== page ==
Appeal from the District Court of the United States for the Northern District of Illinois, Eastern Division; William H. Holly, Judge.
Before EVANS, TREANOR, and KERNER, Circuit Judges.
The defendant appeals from a judgment which directed a refund of $7400.67,*fn1 and interest, theretofore paid under protest by plaintiff to the Government as capital stock taxes for the years 1933, 1934, and 1935. The basis of the refund was a finding by the court that plaintiff was not "doing business" and therefore was not subject to a capital stock tax for any of these years.
Plaintiff was organized to do lumbering business.*fn2 Though a 100% owned subsidiary, the Garyville Land Company, it held 32,209.63 acres of cut over swamp land and 77.97 acres of pine lands in Louisiana. It also owned 38,990.92 acres of timber land in Oregon, acquired through its purchase of the stock of the Continental Timber Land Company. The latter company's stock was held by nearly the same stockholders and in the same relative amounts as the stockholders who owned the stock of plaintiff. Continental owed $900,000 and plaintiff had more than this amount on hand in cash. Plaintiff was an Illinois corporation, organized in 1902. it maintained licenses to hold real estate in Oregon and Louisiana. It had cut practically all the timber on its Louisiana land by 1931 and had ceased lumbering operations there.
Our inquiry is of necessity directed to an examination of the evidence to ascertain plaintiff was not doing business in the years in question. The applicable statute reads:
Revenue Act of 1934, c. 277, 48 Stat. 680.
"Sec. 701. Capital Stock Tax.
"(a) For each year ending June 30, beginning with the year ending June 30, 1934, thee is heeby imposed upon every domestic corporation with respect to carrying on or doing business for any part of such year an excise tax of $1 for each $1,000 of the adjusted declared value of its capital stock." 26 U.S.C.A. Int. Rev. Acts, page 787.
To refute the finding that plaintiff was not "carrying on business" the Government cites the following facts:
I. Plaintiff executed oil leases on its Louisiana land. The terms of the leases, as they appear from a summary in plaintiff's corporate minutes, are set forth below."*fn3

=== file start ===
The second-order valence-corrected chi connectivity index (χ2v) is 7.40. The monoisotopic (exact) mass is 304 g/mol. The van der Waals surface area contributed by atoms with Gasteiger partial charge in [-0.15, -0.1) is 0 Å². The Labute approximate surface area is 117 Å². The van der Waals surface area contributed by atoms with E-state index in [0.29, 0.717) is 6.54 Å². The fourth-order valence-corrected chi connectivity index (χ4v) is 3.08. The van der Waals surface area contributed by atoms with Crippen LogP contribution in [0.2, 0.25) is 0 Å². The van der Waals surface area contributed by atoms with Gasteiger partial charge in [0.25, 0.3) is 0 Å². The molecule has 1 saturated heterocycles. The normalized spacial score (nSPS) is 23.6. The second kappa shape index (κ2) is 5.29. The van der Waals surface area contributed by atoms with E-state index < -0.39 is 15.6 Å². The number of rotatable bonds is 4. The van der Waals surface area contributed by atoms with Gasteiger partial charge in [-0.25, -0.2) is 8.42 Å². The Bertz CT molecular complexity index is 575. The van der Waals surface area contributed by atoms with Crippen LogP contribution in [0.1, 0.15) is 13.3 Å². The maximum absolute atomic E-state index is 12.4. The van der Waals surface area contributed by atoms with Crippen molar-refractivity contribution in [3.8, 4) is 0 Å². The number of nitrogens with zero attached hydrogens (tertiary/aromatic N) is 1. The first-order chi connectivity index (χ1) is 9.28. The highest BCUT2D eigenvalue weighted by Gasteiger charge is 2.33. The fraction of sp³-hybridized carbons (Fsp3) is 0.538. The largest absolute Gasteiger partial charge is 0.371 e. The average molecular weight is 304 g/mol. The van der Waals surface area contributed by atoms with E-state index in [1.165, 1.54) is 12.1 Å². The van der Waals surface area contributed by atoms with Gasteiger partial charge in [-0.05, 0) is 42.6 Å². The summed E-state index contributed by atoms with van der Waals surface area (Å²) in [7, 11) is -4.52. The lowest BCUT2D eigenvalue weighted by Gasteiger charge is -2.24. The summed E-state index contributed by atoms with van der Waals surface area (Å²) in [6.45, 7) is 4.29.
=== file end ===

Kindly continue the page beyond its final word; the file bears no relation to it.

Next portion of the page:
II.Plaintiff sold some second growth timber from its Louisiana land.
III. Plaintiff made some trapping leases on that land.
IV. Plaintiff sold a few tracts of timber land in Oregon.
V. It maintained an office, paid overhead of office, made investments of sizable sums of money.
VI. It maintained licenses to own land in Louisiana and in Oregon.
VII. It authorized its officers and directors each year to borrow money and invest its money as in their judgment seemed wise.
VIII. It maintained arrangements with an experienced sales organization through which it sought to sell its holdings advantageously. It so sold small tracts.
The Government stresses all these items in an effort to apply the legal tests announced by the courts in determining when a company is "doing business."*fn4
Plaintiff, on the other hand, maintains that its corporate activities were those necessary to its awaiting an opportune time for liquidation; that its activities were not "doing business"; that they were foreign to the corporate purposes enumerated in its charter. It insists that all its activities were incidental to the process of its liquidation, which in this instance proceeded solwly because of adverse economic conditions prevalent in the lumber industry since 1930.
Plaintiff relies on the cases which announce a more favorable rule and permits activity to protect assets, without creating a liability for capital stock tax.
Two questions arise preliminarily. What is business?What, "doing business"?
We assume that "business" is a most comprehensive term and embraces everything that occupies the time, attention, and labor of men and women for the purpose of earning a livelihood, or profit. 1 Bouv. Law Dict., Rawl's Third Revision, p. 406; Flint v. Stone Tracy Co., 220 U.S. 107, 171, 31 S. Ct. 342, 55 L. Ed. 389, Ann. Cas. 1912B, 1312. Obviously the size or volume of a corporation's business is not determinative of its "doing business" character.Von Baumbach v. Sargent Land Co., 242 U.S. 503, 37 S. Ct. 201, 61 L. Ed. 460. Large sums may pass through the corporation as a conduit, yet be insufficient to constitute "doing business." Nor may a court ignore any of the corporate activities; they must be judged as a whole. Edwards v. Chile Copper Co., 270 U.S. 452, 46 S. Ct. 345, 70 L. Ed. 678. Likewise the past history of the corporation should be read and studied for the light it may throw on its current doings or its inactivity.
Significant indeed in the instant case is the 1929 purchase of a large tract of land with its heavy timber growth. While holding 32,209 acres of land from which the timber had been removed and a small amount (77 acres) of pine land in Louisiana, plaintiff acquired, through purchase of the stock of the Continental Lumber Co., a timber tract ...